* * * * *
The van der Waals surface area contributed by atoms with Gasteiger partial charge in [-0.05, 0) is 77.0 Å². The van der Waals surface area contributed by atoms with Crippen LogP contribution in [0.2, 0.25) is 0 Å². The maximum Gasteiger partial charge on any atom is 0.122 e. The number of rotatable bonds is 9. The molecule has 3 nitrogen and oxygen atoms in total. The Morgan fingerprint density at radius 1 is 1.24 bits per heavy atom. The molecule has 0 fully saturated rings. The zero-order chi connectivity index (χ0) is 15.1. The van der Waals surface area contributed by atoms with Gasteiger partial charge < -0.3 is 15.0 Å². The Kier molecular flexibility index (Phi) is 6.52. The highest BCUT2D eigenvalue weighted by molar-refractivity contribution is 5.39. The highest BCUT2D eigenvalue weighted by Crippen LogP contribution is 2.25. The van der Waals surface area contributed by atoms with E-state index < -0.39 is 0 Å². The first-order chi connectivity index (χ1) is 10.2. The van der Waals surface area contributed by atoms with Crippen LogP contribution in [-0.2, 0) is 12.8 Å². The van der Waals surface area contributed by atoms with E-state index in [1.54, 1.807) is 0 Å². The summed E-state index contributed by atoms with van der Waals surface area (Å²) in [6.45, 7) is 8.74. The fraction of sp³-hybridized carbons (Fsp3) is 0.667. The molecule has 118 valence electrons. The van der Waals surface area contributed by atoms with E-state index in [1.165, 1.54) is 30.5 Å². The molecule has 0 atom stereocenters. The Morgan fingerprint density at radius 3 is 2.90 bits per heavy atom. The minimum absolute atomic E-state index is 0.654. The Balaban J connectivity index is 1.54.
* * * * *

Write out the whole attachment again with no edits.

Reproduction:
The van der Waals surface area contributed by atoms with Gasteiger partial charge in [-0.05, 0) is 77.0 Å². The van der Waals surface area contributed by atoms with Crippen LogP contribution in [0.2, 0.25) is 0 Å². The maximum Gasteiger partial charge on any atom is 0.122 e. The number of rotatable bonds is 9. The molecule has 3 nitrogen and oxygen atoms in total. The Morgan fingerprint density at radius 1 is 1.24 bits per heavy atom. The molecule has 0 fully saturated rings. The zero-order chi connectivity index (χ0) is 15.1. The van der Waals surface area contributed by atoms with Gasteiger partial charge < -0.3 is 15.0 Å². The Kier molecular flexibility index (Phi) is 6.52. The highest BCUT2D eigenvalue weighted by molar-refractivity contribution is 5.39. The highest BCUT2D eigenvalue weighted by Crippen LogP contribution is 2.25. The van der Waals surface area contributed by atoms with E-state index < -0.39 is 0 Å². The first-order chi connectivity index (χ1) is 10.2. The van der Waals surface area contributed by atoms with Crippen LogP contribution in [-0.2, 0) is 12.8 Å². The van der Waals surface area contributed by atoms with E-state index in [1.54, 1.807) is 0 Å². The summed E-state index contributed by atoms with van der Waals surface area (Å²) in [6.45, 7) is 8.74. The fraction of sp³-hybridized carbons (Fsp3) is 0.667. The molecule has 118 valence electrons. The van der Waals surface area contributed by atoms with E-state index in [1.165, 1.54) is 30.5 Å². The molecule has 0 atom stereocenters. The Morgan fingerprint density at radius 3 is 2.90 bits per heavy atom. The minimum absolute atomic E-state index is 0.654. The Balaban J connectivity index is 1.54.